Yesterday afternoon NBA superstars Kevin Durant and Kyrie Irving announced that they were forming their own super team and joining the Brooklyn Nets next season.
Today, Bleacher Report’s Howard Beck gave us a behind-the-scenes look as to what went down that led to Durant and Irving pairing up in New Jersey.
According to Beck, Durant wanted out of Golden State because the drama became too much to handle at times and he disliked the fact the team wanted .
Via Bleacher Report
Durant had grown weary of the perpetual drama in Golden State, even while leading the Warriors to two straight championships. What some found refreshing about the Warriors—their big personalities, their outspokenness on both on- and off-court issues—Durant found distracting. He wanted a team that placed basketball above all else.
And he wanted to escape the draining debate about whether the Warriors were Stephen Curry’s team or his. At times, Durant felt taken for granted as the Warriors worked to reemphasize their pre-Durant “beautiful game” of constant movement—at the expense of Durant’s isolation play.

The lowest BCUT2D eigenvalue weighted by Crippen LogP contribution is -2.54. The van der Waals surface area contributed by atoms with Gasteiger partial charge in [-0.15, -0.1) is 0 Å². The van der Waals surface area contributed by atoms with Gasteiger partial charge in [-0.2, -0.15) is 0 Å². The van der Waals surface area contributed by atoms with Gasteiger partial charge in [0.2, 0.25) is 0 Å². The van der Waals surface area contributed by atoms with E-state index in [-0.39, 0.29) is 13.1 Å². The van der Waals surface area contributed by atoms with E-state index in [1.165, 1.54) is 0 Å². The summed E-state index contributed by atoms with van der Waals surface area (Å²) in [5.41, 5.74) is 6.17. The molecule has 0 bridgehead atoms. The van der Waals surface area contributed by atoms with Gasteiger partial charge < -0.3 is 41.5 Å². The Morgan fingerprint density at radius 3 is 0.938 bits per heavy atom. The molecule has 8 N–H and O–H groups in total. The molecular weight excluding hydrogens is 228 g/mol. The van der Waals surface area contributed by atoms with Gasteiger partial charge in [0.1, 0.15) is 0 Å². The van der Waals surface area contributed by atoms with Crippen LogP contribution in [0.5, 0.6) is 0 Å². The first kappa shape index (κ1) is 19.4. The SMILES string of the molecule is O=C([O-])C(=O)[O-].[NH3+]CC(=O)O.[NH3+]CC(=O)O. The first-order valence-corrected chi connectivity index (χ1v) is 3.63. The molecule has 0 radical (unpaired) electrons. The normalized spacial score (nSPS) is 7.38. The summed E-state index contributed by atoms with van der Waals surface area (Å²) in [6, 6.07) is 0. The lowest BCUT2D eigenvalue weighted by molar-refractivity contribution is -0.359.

Apparently, both KD and Kyrie discussed joining the Knicks last season but when the team started to falter the rising Nets squad began to look like the better option.
Initially, Irving and Durant discussed joining forces with the Knicks. Irving, who was raised in New Jersey, liked the idea of playing close to home. Durant, who was launching a media company in New York, liked the potential synergy, as well as the chance to be closer to his family in Maryland.
But that plan quickly lost steam as the Knicks lost their way. New York won just 17 games with a haphazard roster and a collection of underachieving young prospects. The Nets, meanwhile, were exceeding all expectations, eventually winning 42 games and capturing the sixth seed in the East.
Simply put, the Nets had the superior roster, the more proven front office, the better infrastructure to support two superstars. Irving and Durant both recognized it by midseason, according to knowledgeable sources.
After Kyrie decided to go to Brooklyn, Durant’s decision became easier because he didn’t want to go the Knicks alone and have the pressure of becoming the savior of the franchise.
And neither Irving nor Durant were eager to wear the “savior” mantle that’s thrust upon every star player, coach or executive who lands at Madison Square Garden, from Stephon Marbury, Larry Brown and Isiah Thomas to Carmelo Anthony, Mike D’Antoni and Donnie Walsh.
It’s different in Brooklyn, where the Nets generally operate below the radar, with less scrutiny and more measured expectations. The stars were impressed by Marks, a San Antonio Spurs disciple who favors a low-key, no-nonsense, egoless management style.
It was later revealed that the Knicks were probably unwilling to offer KD a max contract but in the end, it probably didn’t matter because Durant wasn’t going to New York anyways.